Confused

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L1: ConfusedI have 401k and qualified employee rertirement plan (pension).If Iseparate frommy job at age 54, can I roll over the pension lump sum amount to an IRA specifically to do a 72t and avoid the 10% tax penalty? Will I be taxed for rolling over the pension lump sum amount to an IRA?I intend to use the balance of my 401k to pay off my debts and do not care if I pay 10% tax penalty.Thanks for your help.2010-05-20 23:45, By: wyzzy, IP: [24.43.22.26]
L2: ConfusedWhat is your date of birth ? If you can wait until you reach the calendar year in which you will BECOME 55 to retire from your firm, then you can take any amount of distributions from your 401-K WITHOUT THE 10% PENALTY, as long as your emploter’s plan permits it. Furthermore, check with your employer’s HR Dept or retirement plan administrator(s) to see if your 401-K plan, and/or pension plan, include employer stock. If so, ask for the NUA figures because you can save a LOT of taxes if these shares have appreciated significantly in value since your employer purchased them for you in your plan as his contributions. What is the value of each of these plans for you ?P.S. Get professional assistance from a qualified tax advisor or financial planner experienced in retirement planning.2010-05-21 02:22, By: dlzallestaxes, IP: [72.78.110.86]

L3: ConfusedRegarding NUA, can I reallocate my 401K to my employer’s stock nowand quit in less than year and have the sale of the stock as long term capital gain regardless of any appreciation?2010-05-21 14:56, By: wyzzy, IP: [75.82.168.71]

L4: ConfusedNO. That’s not how it works.Many employers make THEIR contribution and/or matching funds into employer-sponsored plans by buying or transferring company stock. That is what this provision applies to.You cannot take YOUR contributions and buy company stock, because that will not qualify for this provision.2010-05-21 17:26, By: dlzallestaxes, IP: [72.78.110.86]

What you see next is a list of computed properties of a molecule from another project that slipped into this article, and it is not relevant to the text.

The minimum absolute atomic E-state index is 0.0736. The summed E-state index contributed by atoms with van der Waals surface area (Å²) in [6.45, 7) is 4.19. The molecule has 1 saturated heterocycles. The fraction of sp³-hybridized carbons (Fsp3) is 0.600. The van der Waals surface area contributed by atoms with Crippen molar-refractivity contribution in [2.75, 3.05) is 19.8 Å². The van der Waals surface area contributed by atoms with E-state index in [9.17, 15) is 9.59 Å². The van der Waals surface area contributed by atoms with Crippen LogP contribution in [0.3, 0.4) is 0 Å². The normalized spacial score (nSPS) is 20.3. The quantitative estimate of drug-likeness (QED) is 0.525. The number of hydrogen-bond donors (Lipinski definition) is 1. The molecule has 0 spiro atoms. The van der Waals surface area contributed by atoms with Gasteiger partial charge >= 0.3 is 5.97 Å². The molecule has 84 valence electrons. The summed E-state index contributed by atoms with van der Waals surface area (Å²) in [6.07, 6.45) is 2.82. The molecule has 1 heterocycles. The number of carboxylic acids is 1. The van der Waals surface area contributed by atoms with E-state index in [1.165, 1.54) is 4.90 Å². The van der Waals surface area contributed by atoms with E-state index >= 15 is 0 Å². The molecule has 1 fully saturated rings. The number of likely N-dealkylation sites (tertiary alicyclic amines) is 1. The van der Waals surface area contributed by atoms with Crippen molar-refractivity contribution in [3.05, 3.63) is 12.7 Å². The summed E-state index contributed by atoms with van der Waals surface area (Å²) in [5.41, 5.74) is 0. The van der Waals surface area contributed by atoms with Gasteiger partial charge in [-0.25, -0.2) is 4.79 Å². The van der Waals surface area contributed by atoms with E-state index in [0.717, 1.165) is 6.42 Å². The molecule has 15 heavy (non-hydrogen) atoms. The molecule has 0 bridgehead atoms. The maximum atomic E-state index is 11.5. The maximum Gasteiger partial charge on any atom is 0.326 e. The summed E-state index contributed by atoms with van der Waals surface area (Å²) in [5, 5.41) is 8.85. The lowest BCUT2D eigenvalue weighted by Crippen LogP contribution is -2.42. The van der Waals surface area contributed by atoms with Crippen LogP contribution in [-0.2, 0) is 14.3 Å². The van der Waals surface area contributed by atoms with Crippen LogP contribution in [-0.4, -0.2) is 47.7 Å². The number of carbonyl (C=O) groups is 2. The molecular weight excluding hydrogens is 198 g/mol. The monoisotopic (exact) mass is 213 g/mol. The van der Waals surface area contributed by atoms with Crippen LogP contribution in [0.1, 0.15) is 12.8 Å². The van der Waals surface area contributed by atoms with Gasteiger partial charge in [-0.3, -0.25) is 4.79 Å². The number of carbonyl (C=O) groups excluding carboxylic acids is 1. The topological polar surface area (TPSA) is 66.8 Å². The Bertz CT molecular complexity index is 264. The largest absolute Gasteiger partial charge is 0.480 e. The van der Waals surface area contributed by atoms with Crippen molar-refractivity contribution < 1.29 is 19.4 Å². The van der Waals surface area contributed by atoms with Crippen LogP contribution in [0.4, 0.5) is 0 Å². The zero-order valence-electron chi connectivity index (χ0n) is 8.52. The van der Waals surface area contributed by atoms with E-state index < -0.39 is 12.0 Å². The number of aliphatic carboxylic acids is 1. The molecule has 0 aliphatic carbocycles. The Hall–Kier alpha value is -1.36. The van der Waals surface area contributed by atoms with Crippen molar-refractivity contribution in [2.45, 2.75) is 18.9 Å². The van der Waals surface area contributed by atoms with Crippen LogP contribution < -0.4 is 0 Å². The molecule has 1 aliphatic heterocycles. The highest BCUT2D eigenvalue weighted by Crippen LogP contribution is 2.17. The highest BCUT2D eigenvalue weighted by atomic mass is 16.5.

L4: ConfusedI agree with the answer, but not the explanation of why it will not work. NUA can be acquired on company shares purchased with either regular deferral money by the employee or bymatching shares purchasedby the employer. It would not apply to shares purchased in a self directed brokerage window that many plans offer.In addition, NUA onlyincludes appreciation after share purchase. If there is no appreciation, there is no NUA. Thereforeyou would not get the LT cap gain rateunless there was shareappreciation IN THE PLAN prior to distribution of the shares. If you change you current investment direction now to the max allowed for the company share option,AND you have gains prior todistributing the shares, you would have some NUA. But most NUA is built up over many years, not in a very short period unless yourcompany is a small start upthat just takes off. Finally,since with NUA you owe the taxes on the full cost basis in the year of the LSD, NUA is most viable if your cost basis is 30% or less. But if you plan to sell all the shares right away,that 30% could be much higher and still make sense. Finally, the cost basis portion issubject to penalty unless you meet the age55 separation or one of the other penalty exceptions.2010-05-21 23:47, By: Alan S., IP: [24.116.165.60]